Last week was an exciting one for me: The website I created went live. Working on this special project was an entirely new experience; it turned out to be a challenging one, but from beginning to end it gave me a sense of purpose and value.
Why did I do it? Because the World Acrobatics Society, a nonprofit I belong to, needed a new website and since no one else was stepping up to the plate, I volunteered. Plus, I did it because I have ALS.
Let me explain
Living with ALS and its ever-changing, progression of symptoms challenge our ability to move, communicate, and eat. ALS forces us to become experts in the art of ALS adaptability; we invent workarounds and surround ourselves with adaptive equipment. But unless we can find meaning or purpose in our lives: giving us things to do, people to see, and places to go — our adaptive tools are of little benefit to us.
When I received my diagnosis, I felt as if an invisible expiration date had been stamped onto my forehead. I think many ALS patients share that feeling. What I used to do and how I defined myself had suddenly changed. I put myself into what I call the “ALS waiting room.”
When I reframed my ALS the tenor of my thoughts and feelings improved. Rather than being overwhelmed with what I couldn’t do anymore, I considered what I could do. I thought about the groups and clubs I belong to, what they needed help with, and considering my limitations, how I could be of value.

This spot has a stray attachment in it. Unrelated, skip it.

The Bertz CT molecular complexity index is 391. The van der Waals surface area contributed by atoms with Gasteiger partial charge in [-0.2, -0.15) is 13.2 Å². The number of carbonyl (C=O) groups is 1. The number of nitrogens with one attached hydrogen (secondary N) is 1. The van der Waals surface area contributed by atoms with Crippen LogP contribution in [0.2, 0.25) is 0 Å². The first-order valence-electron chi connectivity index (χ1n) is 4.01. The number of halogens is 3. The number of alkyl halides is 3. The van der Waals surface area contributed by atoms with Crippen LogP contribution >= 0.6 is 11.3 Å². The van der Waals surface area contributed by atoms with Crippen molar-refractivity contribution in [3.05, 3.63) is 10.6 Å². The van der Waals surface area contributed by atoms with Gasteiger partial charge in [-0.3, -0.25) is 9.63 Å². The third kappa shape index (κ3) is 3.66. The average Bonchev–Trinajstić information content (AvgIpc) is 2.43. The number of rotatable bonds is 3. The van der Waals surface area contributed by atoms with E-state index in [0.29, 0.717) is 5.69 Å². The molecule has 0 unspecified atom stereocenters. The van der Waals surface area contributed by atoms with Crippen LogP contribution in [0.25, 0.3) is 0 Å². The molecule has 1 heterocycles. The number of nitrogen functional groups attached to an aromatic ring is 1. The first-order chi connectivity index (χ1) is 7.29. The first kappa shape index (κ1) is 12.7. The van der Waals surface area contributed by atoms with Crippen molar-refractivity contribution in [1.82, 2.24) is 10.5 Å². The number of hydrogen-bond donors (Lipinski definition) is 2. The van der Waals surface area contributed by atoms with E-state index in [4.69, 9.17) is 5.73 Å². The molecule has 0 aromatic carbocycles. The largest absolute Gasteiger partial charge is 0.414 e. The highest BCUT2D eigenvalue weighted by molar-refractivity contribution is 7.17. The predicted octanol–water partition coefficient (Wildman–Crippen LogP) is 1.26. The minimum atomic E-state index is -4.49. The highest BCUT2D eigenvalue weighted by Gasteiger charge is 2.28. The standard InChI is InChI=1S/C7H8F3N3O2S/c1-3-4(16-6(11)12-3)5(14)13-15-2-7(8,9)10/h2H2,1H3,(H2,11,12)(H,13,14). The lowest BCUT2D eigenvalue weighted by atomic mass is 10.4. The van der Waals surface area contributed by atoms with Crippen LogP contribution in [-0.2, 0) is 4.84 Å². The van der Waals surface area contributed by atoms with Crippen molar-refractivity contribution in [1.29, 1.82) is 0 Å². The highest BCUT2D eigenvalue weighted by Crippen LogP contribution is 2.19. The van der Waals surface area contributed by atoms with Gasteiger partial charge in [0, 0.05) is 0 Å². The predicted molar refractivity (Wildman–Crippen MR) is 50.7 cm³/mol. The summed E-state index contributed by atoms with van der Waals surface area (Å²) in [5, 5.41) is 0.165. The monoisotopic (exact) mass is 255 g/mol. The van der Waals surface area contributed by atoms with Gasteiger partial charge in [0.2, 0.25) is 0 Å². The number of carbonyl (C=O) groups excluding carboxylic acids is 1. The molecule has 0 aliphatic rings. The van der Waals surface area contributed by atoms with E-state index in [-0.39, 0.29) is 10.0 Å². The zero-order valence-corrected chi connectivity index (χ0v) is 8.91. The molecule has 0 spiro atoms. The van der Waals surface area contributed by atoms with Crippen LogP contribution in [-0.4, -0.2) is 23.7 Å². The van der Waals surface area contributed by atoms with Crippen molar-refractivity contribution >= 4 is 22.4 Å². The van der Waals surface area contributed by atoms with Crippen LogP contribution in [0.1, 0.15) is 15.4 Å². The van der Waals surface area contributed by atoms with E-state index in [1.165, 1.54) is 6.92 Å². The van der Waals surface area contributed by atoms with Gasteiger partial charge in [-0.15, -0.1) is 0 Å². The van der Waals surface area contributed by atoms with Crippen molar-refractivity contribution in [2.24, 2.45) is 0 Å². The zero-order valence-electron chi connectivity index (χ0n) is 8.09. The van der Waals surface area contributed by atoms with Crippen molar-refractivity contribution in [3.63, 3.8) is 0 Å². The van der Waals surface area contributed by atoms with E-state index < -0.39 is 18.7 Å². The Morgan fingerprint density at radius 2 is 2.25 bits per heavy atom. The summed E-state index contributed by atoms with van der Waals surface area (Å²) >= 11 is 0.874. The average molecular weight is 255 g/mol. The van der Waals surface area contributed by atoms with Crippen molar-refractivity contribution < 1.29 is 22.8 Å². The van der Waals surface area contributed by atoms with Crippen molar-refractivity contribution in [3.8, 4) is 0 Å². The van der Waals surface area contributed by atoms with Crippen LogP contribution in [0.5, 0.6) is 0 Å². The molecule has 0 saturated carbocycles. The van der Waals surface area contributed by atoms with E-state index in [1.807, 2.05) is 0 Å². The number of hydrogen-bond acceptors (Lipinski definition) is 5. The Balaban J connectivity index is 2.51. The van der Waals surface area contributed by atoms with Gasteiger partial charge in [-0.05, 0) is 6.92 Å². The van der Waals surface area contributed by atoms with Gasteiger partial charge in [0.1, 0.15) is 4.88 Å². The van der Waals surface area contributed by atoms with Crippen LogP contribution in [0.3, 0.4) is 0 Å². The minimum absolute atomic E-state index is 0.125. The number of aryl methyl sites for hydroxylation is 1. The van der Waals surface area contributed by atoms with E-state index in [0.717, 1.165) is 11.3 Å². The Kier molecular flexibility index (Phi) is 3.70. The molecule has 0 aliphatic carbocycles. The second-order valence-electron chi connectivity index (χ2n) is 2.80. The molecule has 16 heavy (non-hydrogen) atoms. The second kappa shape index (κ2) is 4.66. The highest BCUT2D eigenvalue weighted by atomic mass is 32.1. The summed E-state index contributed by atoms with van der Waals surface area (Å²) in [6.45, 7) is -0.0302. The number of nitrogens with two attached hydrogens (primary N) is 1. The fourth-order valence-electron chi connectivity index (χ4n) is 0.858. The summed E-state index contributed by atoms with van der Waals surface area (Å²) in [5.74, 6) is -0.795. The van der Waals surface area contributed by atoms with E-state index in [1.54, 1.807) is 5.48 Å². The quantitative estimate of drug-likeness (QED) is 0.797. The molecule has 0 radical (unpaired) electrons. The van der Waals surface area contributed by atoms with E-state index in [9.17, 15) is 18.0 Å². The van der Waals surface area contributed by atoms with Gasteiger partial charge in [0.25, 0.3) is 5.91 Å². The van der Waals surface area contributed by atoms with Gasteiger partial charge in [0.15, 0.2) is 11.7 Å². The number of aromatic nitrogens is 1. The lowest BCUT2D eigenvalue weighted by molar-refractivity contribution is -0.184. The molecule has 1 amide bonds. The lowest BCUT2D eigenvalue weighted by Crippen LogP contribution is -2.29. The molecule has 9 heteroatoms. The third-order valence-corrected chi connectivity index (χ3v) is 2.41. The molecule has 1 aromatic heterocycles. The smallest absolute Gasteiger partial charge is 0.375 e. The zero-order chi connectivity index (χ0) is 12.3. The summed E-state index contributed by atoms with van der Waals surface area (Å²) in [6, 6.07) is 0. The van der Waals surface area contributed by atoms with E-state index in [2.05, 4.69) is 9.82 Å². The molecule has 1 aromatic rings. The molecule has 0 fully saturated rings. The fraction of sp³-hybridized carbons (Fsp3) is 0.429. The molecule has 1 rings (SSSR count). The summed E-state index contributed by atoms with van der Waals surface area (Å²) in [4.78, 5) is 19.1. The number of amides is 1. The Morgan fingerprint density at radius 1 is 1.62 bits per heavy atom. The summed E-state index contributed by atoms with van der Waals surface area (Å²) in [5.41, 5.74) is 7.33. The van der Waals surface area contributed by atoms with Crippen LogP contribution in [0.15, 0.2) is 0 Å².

My thoughts evolved into projects that I could do from home using my computer and tapped into my knowledge of wellness and love of creative design. I write a monthly newsletter for my local fiber arts guild and a weekly column for ALS News Today — and now, I’ve built a website!
Having a purpose is healthy
Research points to the many ways that having a sense of purpose can benefit our physical health. We make better lifestyle choices such as getting daily exercise and eating healthy foods. We choose more effective coping strategies and when we feel that our lives matter, we take better care of ourselves.
People with a strong sense of purpose in life have higher scores in mental health, well-being, cognitive function — we even sleep better.
Of course, each of us has our definition of what is meaning or purpose. It should be something that makes us look forward to each day and gives us a sense of satisfaction and gratitude when we reach a milestones or complete a project.
Use these suggestions to discover your new life purpose:
- Pay attention to what grabs your attention.
- Don’t push or force an idea; let it come to you.
- Discuss your interests with family and friends; be open to their suggestions.
- Look for something that taps into your knowledge and helps you to learn something new.
And when the project ends, you don’t have to — move on and look for another. Remember, when we help others we also improve ourselves. We can live well while living with ALS.
Note: ALS News Today is strictly a news and information website about the disease. It does not provide medical advice, diagnosis, or treatment. This content is not intended to be a substitute for professional medical advice, diagnosis, or treatment. Always seek the advice of your physician or other qualified health provider with any questions you may have regarding a medical condition. Never disregard professional medical advice or delay in seeking it because of something you have read on this website. The opinions expressed in this column are not those of ALS News Today or its parent company, BioNews Services, and are intended to spark discussion about issues pertaining to ALS.
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